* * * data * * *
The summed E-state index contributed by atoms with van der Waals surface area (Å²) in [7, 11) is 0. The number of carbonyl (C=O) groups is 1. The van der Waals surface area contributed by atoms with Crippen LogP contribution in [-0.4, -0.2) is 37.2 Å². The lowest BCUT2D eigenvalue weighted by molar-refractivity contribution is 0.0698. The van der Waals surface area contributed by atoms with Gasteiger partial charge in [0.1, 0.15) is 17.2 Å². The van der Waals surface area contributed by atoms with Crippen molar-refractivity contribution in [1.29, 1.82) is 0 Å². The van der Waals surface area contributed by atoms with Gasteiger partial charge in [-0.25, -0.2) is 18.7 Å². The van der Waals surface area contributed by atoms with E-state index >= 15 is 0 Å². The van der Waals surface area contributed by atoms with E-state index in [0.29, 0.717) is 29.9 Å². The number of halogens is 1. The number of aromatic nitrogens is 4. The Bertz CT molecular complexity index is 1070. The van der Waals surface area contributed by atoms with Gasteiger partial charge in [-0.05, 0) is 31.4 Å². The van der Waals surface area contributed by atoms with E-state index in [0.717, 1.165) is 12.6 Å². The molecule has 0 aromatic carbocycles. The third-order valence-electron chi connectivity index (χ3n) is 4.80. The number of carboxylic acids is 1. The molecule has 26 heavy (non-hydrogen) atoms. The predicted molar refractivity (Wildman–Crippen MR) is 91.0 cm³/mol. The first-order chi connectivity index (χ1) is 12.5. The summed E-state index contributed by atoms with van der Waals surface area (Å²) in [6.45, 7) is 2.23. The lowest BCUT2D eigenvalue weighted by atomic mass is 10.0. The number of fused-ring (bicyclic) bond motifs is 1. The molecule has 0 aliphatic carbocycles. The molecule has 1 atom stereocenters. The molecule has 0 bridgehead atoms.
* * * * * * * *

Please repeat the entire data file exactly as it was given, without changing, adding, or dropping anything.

The summed E-state index contributed by atoms with van der Waals surface area (Å²) in [7, 11) is 0. The number of carbonyl (C=O) groups is 1. The van der Waals surface area contributed by atoms with Crippen LogP contribution in [-0.4, -0.2) is 37.2 Å². The lowest BCUT2D eigenvalue weighted by molar-refractivity contribution is 0.0698. The van der Waals surface area contributed by atoms with Gasteiger partial charge in [0.1, 0.15) is 17.2 Å². The van der Waals surface area contributed by atoms with Crippen molar-refractivity contribution in [1.29, 1.82) is 0 Å². The van der Waals surface area contributed by atoms with Gasteiger partial charge in [-0.25, -0.2) is 18.7 Å². The van der Waals surface area contributed by atoms with E-state index >= 15 is 0 Å². The van der Waals surface area contributed by atoms with E-state index in [0.29, 0.717) is 29.9 Å². The number of halogens is 1. The number of aromatic nitrogens is 4. The Bertz CT molecular complexity index is 1070. The van der Waals surface area contributed by atoms with Gasteiger partial charge in [-0.05, 0) is 31.4 Å². The van der Waals surface area contributed by atoms with E-state index in [0.717, 1.165) is 12.6 Å². The molecule has 0 aromatic carbocycles. The third-order valence-electron chi connectivity index (χ3n) is 4.80. The number of carboxylic acids is 1. The molecule has 26 heavy (non-hydrogen) atoms. The predicted molar refractivity (Wildman–Crippen MR) is 91.0 cm³/mol. The first-order chi connectivity index (χ1) is 12.5. The summed E-state index contributed by atoms with van der Waals surface area (Å²) in [6.45, 7) is 2.23. The lowest BCUT2D eigenvalue weighted by atomic mass is 10.0. The number of fused-ring (bicyclic) bond motifs is 1. The molecule has 0 aliphatic carbocycles. The molecule has 1 atom stereocenters. The molecule has 0 bridgehead atoms.